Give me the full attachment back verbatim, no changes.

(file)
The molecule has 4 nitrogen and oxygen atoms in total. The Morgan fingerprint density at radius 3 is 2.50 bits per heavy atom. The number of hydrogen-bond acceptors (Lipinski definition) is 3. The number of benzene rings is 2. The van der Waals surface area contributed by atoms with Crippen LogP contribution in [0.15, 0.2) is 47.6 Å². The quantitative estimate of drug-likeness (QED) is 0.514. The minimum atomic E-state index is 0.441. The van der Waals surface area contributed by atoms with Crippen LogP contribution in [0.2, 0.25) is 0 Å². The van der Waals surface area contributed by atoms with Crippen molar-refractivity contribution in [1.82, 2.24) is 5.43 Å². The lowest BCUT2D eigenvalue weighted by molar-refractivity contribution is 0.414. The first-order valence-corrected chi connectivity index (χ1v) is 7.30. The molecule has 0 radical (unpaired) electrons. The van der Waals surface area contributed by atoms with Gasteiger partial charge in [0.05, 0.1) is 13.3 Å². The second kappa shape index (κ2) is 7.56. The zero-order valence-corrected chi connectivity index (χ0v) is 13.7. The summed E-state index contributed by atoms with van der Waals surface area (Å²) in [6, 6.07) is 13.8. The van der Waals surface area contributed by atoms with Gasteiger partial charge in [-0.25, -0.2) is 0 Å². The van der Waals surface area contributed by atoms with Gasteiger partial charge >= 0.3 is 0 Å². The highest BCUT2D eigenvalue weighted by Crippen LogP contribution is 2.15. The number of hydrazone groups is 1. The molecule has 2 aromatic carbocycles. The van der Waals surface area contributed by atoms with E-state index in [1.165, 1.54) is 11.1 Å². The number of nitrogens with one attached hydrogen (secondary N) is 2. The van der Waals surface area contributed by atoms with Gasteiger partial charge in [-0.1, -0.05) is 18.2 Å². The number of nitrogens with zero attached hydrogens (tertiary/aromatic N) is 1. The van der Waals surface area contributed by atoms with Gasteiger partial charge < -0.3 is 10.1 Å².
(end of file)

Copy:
The molecule has 4 nitrogen and oxygen atoms in total. The Morgan fingerprint density at radius 3 is 2.50 bits per heavy atom. The number of hydrogen-bond acceptors (Lipinski definition) is 3. The number of benzene rings is 2. The van der Waals surface area contributed by atoms with Crippen LogP contribution in [0.15, 0.2) is 47.6 Å². The quantitative estimate of drug-likeness (QED) is 0.514. The minimum atomic E-state index is 0.441. The van der Waals surface area contributed by atoms with Crippen LogP contribution in [0.2, 0.25) is 0 Å². The van der Waals surface area contributed by atoms with Crippen molar-refractivity contribution in [1.82, 2.24) is 5.43 Å². The lowest BCUT2D eigenvalue weighted by molar-refractivity contribution is 0.414. The first-order valence-corrected chi connectivity index (χ1v) is 7.30. The molecule has 0 radical (unpaired) electrons. The van der Waals surface area contributed by atoms with Gasteiger partial charge in [0.05, 0.1) is 13.3 Å². The second kappa shape index (κ2) is 7.56. The zero-order valence-corrected chi connectivity index (χ0v) is 13.7. The summed E-state index contributed by atoms with van der Waals surface area (Å²) in [6, 6.07) is 13.8. The van der Waals surface area contributed by atoms with Gasteiger partial charge in [-0.25, -0.2) is 0 Å². The van der Waals surface area contributed by atoms with Gasteiger partial charge >= 0.3 is 0 Å². The highest BCUT2D eigenvalue weighted by Crippen LogP contribution is 2.15. The number of hydrazone groups is 1. The molecule has 2 aromatic carbocycles. The van der Waals surface area contributed by atoms with E-state index in [1.165, 1.54) is 11.1 Å². The number of nitrogens with one attached hydrogen (secondary N) is 2. The van der Waals surface area contributed by atoms with Gasteiger partial charge in [-0.1, -0.05) is 18.2 Å². The number of nitrogens with zero attached hydrogens (tertiary/aromatic N) is 1. The van der Waals surface area contributed by atoms with Gasteiger partial charge < -0.3 is 10.1 Å².